There are at least two potential benefits to high school seniors taking the February and March tests. 1. Students on a waiting list can be accepted from the wait list if they show higher scores. 2. If a student decides to transfer after their first year of college, having the highest possible test scores can be beneficial.
ACT Improvements of 4-10 Points per Section!
Our test taking experience and innovation ensures that each ACT test prep student gets maximum benefit from each moment of tutoring and receives the individualized instruction that he or she needs in order to experience meaningful score improvements on the ACT. How meaningful? Recently our students have had 9-point gains in ACT Reading, 8-point gains in Science, and astounding 10-point gains in Math. Most of our students start in the 20’s and end in the 30’s giving them a significant boost in college admission. Avalon ACT Tutoring: 24-36 hours for ACT Complete. With four discrete tests plus an essay, the ACT is broader in scope and scale than the SAT. For example, it contains 75 grammar questions as opposed to 44 on the SAT, leaving room to cover more grammatical topics. Reading passages are longer and questions do not follow the natural order of the passage as they do on the SAT. Of course, the Science section has no SAT equivalent. ACT Math is more advanced than SAT math as well. So, as you can see, while ACT can be a great alternative to the SAT, it does require a significant amount of tutoring to meet or exceed target scores.
No. This may have been the case long ago but it is no longer true. The ACT emanates from Iowa City, Iowa, whereas the SAT emanates from New York City. Nonetheless, colleges all across the country regard them more or less equally. Some colleges may prefer the ACT since it provides more of a subject-level analysis than does the SAT. However in all cases, colleges have no bias toward one exam over the other. Both are considered a single data point among many. Some students are capable of performing better on ACT or SAT, so Iit makes sense to practice on both and see which one is more closely aligned to a student’s natural ability.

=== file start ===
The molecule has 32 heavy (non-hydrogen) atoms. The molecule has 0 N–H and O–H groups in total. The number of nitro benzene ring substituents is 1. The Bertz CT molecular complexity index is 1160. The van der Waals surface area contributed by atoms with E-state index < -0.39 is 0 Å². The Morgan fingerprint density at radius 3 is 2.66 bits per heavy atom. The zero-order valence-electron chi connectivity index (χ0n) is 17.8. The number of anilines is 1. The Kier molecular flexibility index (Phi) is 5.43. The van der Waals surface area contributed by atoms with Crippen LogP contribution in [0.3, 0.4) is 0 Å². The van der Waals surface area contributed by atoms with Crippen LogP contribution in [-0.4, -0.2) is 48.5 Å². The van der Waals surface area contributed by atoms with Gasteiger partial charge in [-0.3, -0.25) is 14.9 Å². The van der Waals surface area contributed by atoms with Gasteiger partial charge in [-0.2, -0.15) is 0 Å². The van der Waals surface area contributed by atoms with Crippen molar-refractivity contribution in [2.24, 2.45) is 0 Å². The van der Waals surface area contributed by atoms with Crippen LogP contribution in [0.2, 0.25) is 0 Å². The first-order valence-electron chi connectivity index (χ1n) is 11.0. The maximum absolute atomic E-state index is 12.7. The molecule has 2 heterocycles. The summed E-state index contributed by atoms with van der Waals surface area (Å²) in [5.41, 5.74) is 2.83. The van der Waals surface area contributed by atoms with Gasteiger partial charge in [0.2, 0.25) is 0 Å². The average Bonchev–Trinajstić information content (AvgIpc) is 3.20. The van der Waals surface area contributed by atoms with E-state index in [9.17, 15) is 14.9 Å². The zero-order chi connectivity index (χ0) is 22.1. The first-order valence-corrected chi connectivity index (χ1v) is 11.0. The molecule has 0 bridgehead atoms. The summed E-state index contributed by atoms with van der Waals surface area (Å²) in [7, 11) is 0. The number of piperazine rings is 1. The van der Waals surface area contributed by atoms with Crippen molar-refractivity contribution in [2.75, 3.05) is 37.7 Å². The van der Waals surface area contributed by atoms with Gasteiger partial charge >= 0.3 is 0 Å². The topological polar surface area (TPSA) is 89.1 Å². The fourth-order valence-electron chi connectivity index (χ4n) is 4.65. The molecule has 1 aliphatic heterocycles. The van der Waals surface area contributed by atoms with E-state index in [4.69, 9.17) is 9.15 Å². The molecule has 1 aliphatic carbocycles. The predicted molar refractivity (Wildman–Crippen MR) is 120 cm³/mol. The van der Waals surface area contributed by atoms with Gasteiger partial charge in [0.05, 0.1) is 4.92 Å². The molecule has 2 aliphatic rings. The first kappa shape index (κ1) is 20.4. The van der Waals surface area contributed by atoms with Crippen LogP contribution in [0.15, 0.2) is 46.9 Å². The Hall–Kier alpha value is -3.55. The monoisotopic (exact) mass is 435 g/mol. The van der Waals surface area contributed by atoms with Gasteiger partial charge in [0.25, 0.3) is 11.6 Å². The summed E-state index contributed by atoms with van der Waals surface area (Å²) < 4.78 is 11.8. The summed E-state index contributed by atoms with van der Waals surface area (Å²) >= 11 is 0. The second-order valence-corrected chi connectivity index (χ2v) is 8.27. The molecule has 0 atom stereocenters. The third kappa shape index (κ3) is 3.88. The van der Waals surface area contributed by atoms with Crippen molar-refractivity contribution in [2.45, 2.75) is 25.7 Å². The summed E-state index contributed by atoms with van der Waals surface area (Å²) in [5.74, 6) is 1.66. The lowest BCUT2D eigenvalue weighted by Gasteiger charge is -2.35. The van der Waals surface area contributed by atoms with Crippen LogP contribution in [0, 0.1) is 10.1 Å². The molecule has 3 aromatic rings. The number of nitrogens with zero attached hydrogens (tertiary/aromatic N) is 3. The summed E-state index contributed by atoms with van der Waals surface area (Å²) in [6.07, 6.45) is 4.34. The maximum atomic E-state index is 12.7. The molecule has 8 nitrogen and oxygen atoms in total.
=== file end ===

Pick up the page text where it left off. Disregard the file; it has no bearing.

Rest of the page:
For some students, the more straightforward nature of ACT’s questions makes it a better option. For others, the far quicker pace required to solve ACT questions makes it a nightmarish experience. And while there is no guessing penalty for wrong answers on either the ACT or ACT, you are only awarded points for questions you answer correctly. As you can easily surmise, it is hard to answer questions correctly when no time is left on the clock. Also, unlike the ACT in which reading comprehension questions follow the natural order of the passage, ACT reading questions do not. Some students find it difficult to find the location of answers to ACT Reading questions within the time allowed. Furthermore, ACT math questions have five answers instead of four, sometimes making it more difficult or time-consuming to solve the question. But perhaps nowhere is time more of a factor than on the ACT Science section. Here, you have 35 minutes to answer 40 questions split between six passages, most of which have 2 to 4 graphical elements. nnEven with recent changes to the ACT, the ACT remains a more straightforward test. Therefore a general statement that is still as true now as it was 20 years ago is that the ACT favors literal thinkers while ACT favors analytical thinkers. Of course, this rather esoteric analysis is neither helpful nor encouraged. It is merely offered as an explanation of the difference between the tests.
There are only a tiny number of colleges that do not accept your SAT scores or ACT scores. Logic dictates that a solid SAT score or ACT score can therefore help your college admission profile. According to US News and World Report: “Schools with test-optional or test-flexible admissions policies still use these SAT and ACT scores in their admissions process, if prospective students provide them.” Nonetheless, there are so many misleading articles out there that confuse “test-optional” with “test-irrelevant.” These articles indicate that colleges do not use your SAT scores or ACT scores in admission—yet, they accept them. Does this make sense? Of course not. Colleges to which you send your SAT scores will see them, and therefore will, in one way or another, use them in their admission decision. If a college is considering two students who are exactly the same, but one has submitted a solid SAT score, make no mistake—that college is more likely to accept the student with the SAT score because he or she is more of a known commodity. Colleges don’t like to make mistakes, therefore the use all possible criteria in their admission decisions.